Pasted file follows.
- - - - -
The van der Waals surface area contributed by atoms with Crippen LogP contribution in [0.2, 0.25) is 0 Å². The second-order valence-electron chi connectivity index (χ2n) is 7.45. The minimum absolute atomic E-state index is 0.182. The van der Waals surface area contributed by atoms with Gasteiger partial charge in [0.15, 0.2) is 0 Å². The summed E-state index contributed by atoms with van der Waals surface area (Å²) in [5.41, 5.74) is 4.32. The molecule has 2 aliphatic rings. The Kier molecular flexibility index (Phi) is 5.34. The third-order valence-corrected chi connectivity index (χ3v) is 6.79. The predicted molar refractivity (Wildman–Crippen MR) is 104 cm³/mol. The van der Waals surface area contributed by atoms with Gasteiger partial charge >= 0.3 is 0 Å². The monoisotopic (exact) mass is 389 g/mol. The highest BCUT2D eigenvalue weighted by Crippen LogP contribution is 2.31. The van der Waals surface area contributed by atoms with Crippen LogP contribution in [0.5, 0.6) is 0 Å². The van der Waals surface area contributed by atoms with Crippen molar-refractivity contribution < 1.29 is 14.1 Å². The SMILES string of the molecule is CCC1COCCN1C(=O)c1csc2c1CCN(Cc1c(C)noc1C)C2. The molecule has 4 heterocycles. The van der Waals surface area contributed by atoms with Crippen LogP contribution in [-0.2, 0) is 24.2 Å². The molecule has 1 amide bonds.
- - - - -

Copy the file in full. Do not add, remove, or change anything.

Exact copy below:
The van der Waals surface area contributed by atoms with Crippen LogP contribution in [0.2, 0.25) is 0 Å². The second-order valence-electron chi connectivity index (χ2n) is 7.45. The minimum absolute atomic E-state index is 0.182. The van der Waals surface area contributed by atoms with Gasteiger partial charge in [0.15, 0.2) is 0 Å². The summed E-state index contributed by atoms with van der Waals surface area (Å²) in [5.41, 5.74) is 4.32. The molecule has 2 aliphatic rings. The Kier molecular flexibility index (Phi) is 5.34. The third-order valence-corrected chi connectivity index (χ3v) is 6.79. The predicted molar refractivity (Wildman–Crippen MR) is 104 cm³/mol. The van der Waals surface area contributed by atoms with Gasteiger partial charge >= 0.3 is 0 Å². The monoisotopic (exact) mass is 389 g/mol. The highest BCUT2D eigenvalue weighted by Crippen LogP contribution is 2.31. The van der Waals surface area contributed by atoms with Crippen LogP contribution in [0.5, 0.6) is 0 Å². The van der Waals surface area contributed by atoms with Crippen molar-refractivity contribution < 1.29 is 14.1 Å². The SMILES string of the molecule is CCC1COCCN1C(=O)c1csc2c1CCN(Cc1c(C)noc1C)C2. The molecule has 4 heterocycles. The van der Waals surface area contributed by atoms with Crippen LogP contribution in [-0.2, 0) is 24.2 Å². The molecule has 1 amide bonds.